Lewis and Clark displayed our spirit

December 16, 1997|By Dayton Duncan

NEARLY 200 years ago, in late November of 1805, the members of the Lewis and Clark expedition huddled near the mouth of the Columbia River, having become the first American citizens to cross the continent by land.

Far from home and pinned down for weeks by a relentless Pacific storm that William Clark (in his own imaginative spelling) called ''tempestous and horiable,'' the small band of explorers nevertheless found a tangible way to commemorate their remarkable achievement: They began carving their names into tree trunks -- so many times, it appears from Clark's journal entries, that few trees near their sodden campsites escaped their knife blades.

With each cut, they seemed to be boasting, ''I was here,'' yet also pleading, ''Remember me.''

A great story

Those tree markings (and in most cases the trees themselves) have long since disappeared. But the story the Corps of Discovery left behind remains embedded in our national consciousness, and each generation etches it anew with a fresh flourish. The overwhelming public response to our recent PBS documentary -- in some cities it even outdrew the commercial networks -- is merely the latest evidence of the persistent appeal of Lewis and Clark. Why is that?

For starters, it is a great adventure story, filled with tense scenes of suspense, ordeals to overcome, moments of seeming triumph snatched away by yet another unexpected obstacle, even sudden twists in the plot more remarkable than fiction. Underlying it all is the timeless desire to discover what lies around the next bend of the river, what waits just beyond the farthest horizon.

Sent by a young nation that itself would soon embark toward the Pacific, Lewis and Clark took our first transcontinental ''road trip.'' Since that time, road trips have held a special grip on the American imagination. Think of ''Huckleberry Finn,'' ''On the Road,'' ''Travels With Charley,'' ''Lonesome Dove'' or ''Wagon Train,'' ''Star Trek,'' ''Thelma and Louise'' and so many others. We readily respond to tales of journeys, perhaps because journeying is so intertwined with our past. ''We proceeded on,'' the most recurrent phrase in the expedition's journals, also summarizes much of our history.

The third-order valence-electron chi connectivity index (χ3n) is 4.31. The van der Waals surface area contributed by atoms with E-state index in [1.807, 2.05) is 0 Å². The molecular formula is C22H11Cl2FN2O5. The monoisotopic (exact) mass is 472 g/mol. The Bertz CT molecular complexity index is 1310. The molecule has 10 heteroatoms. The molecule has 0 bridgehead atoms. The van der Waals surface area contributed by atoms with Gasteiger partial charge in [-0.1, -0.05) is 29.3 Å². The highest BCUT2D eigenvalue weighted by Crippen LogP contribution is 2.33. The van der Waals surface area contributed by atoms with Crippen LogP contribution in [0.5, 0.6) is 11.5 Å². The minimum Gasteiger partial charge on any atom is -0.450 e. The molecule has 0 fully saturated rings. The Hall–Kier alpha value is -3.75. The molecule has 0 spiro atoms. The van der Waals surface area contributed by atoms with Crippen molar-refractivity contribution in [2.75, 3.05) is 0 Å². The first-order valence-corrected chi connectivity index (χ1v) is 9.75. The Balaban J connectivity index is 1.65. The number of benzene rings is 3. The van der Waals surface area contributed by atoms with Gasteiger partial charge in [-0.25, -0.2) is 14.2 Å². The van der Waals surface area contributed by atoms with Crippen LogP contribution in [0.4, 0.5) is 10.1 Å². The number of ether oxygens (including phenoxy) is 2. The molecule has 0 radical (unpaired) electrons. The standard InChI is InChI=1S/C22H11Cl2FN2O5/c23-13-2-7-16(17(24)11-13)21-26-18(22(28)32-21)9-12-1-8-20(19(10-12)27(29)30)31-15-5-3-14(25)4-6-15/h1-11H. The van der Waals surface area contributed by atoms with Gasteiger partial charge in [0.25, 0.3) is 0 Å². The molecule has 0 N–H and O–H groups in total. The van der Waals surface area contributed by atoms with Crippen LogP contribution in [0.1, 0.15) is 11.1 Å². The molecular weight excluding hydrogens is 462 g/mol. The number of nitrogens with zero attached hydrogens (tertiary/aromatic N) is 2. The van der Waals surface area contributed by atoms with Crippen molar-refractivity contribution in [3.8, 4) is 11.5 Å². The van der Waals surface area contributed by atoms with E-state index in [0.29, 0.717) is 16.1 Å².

Cast of characters

There's also a fascinating cast of characters, beginning with the two captains. The brilliant but troubled Meriwether Lewis -- capable of switching from exaltation to deep melancholy at a moment's notice -- was perfectly complemented by the gregarious, trustworthy William Clark. Sharing the command in contradiction to military protocol, learning on the trail to trust each other without question, theirs became one of the great friendships in American history; two very different men, now rightfully linked together forever.

But this is more than a ''buddy story.'' The crew included rough frontiersmen from Kentucky and Pennsylvania, soldiers from Virginia and New Hampshire, French-Canadian boatmen, sons of white fathers and American Indian mothers, a black slave and a )) young American Indian woman who brought along her infant son.

By the time they reached the Pacific, this motley collection of individuals had molded themselves into a cohesive Corps of Discovery, a community-on-the-move whose sense of shared purpose enabled them to surmount all the odds and achieve great things. That hard-earned sense of unity culminated on the continent's farthest shore, in an extraordinary and powerfully symbolic moment. The captains invited everyone -- including the slave and American Indian woman -- to vote on the crucial decision of where to build winter quarters. Even now (perhaps now most particularly), their story reminds us of an essential American promise: from diversity, strength, from different origins, a common destination, e pluribus unum.

They remind us of more. Within Lewis and Clark's journals is a vivid description of the West at the dawn of the 19th century.

They met an astonishing variety of American Indian peoples -- nomads who followed the buffalo on horseback, farmers living in permanent villages of Earth lodges, refugees from tribal wars scavenging for roots in the mountains, people who survived on fish and traveled by boat. Lewis and Clark were crossing their homelands and quite simply would never have succeeded without the American Indians' repeated generosity and help.

In return, on behalf of the nation poised to move westward, a grateful Lewis and Clark offered ''the hand of unalterable friendship'' and promised that ''the Great Spirit will smile upon your nation and in future ages will make you outnumber the trees of the forest.''

Unspoiled beauty

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